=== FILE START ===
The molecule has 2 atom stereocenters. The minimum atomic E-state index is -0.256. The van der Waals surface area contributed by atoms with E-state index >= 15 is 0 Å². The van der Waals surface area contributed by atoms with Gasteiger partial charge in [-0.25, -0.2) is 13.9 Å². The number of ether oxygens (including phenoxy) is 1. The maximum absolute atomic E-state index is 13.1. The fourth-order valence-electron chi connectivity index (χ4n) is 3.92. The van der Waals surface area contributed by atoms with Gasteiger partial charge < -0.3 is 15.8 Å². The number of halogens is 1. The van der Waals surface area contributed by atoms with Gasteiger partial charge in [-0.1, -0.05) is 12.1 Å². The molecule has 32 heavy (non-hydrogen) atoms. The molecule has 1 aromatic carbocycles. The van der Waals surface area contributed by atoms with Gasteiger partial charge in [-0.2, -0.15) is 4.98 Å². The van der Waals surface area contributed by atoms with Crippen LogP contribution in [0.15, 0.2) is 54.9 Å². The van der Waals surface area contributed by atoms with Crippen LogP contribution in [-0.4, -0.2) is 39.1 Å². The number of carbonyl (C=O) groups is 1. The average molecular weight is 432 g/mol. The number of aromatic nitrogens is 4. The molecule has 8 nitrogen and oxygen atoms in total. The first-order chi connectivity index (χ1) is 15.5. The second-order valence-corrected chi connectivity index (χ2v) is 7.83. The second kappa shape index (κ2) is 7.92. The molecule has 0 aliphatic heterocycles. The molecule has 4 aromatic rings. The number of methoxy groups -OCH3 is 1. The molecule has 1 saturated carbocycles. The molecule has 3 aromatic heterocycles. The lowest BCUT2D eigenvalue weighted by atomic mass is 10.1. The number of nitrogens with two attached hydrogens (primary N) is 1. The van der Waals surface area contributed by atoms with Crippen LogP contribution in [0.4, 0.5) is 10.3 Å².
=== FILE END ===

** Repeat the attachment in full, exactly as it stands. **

The molecule has 2 atom stereocenters. The minimum atomic E-state index is -0.256. The van der Waals surface area contributed by atoms with E-state index >= 15 is 0 Å². The van der Waals surface area contributed by atoms with Gasteiger partial charge in [-0.25, -0.2) is 13.9 Å². The number of ether oxygens (including phenoxy) is 1. The maximum absolute atomic E-state index is 13.1. The fourth-order valence-electron chi connectivity index (χ4n) is 3.92. The van der Waals surface area contributed by atoms with Gasteiger partial charge < -0.3 is 15.8 Å². The number of halogens is 1. The van der Waals surface area contributed by atoms with Gasteiger partial charge in [-0.1, -0.05) is 12.1 Å². The molecule has 32 heavy (non-hydrogen) atoms. The molecule has 1 aromatic carbocycles. The van der Waals surface area contributed by atoms with Gasteiger partial charge in [-0.2, -0.15) is 4.98 Å². The van der Waals surface area contributed by atoms with Crippen LogP contribution in [0.15, 0.2) is 54.9 Å². The van der Waals surface area contributed by atoms with Crippen LogP contribution in [-0.4, -0.2) is 39.1 Å². The number of carbonyl (C=O) groups is 1. The average molecular weight is 432 g/mol. The number of aromatic nitrogens is 4. The molecule has 8 nitrogen and oxygen atoms in total. The first-order chi connectivity index (χ1) is 15.5. The second-order valence-corrected chi connectivity index (χ2v) is 7.83. The second kappa shape index (κ2) is 7.92. The molecule has 0 aliphatic heterocycles. The molecule has 4 aromatic rings. The number of methoxy groups -OCH3 is 1. The molecule has 1 saturated carbocycles. The molecule has 3 aromatic heterocycles. The lowest BCUT2D eigenvalue weighted by atomic mass is 10.1. The number of nitrogens with two attached hydrogens (primary N) is 1. The van der Waals surface area contributed by atoms with Crippen LogP contribution in [0.4, 0.5) is 10.3 Å².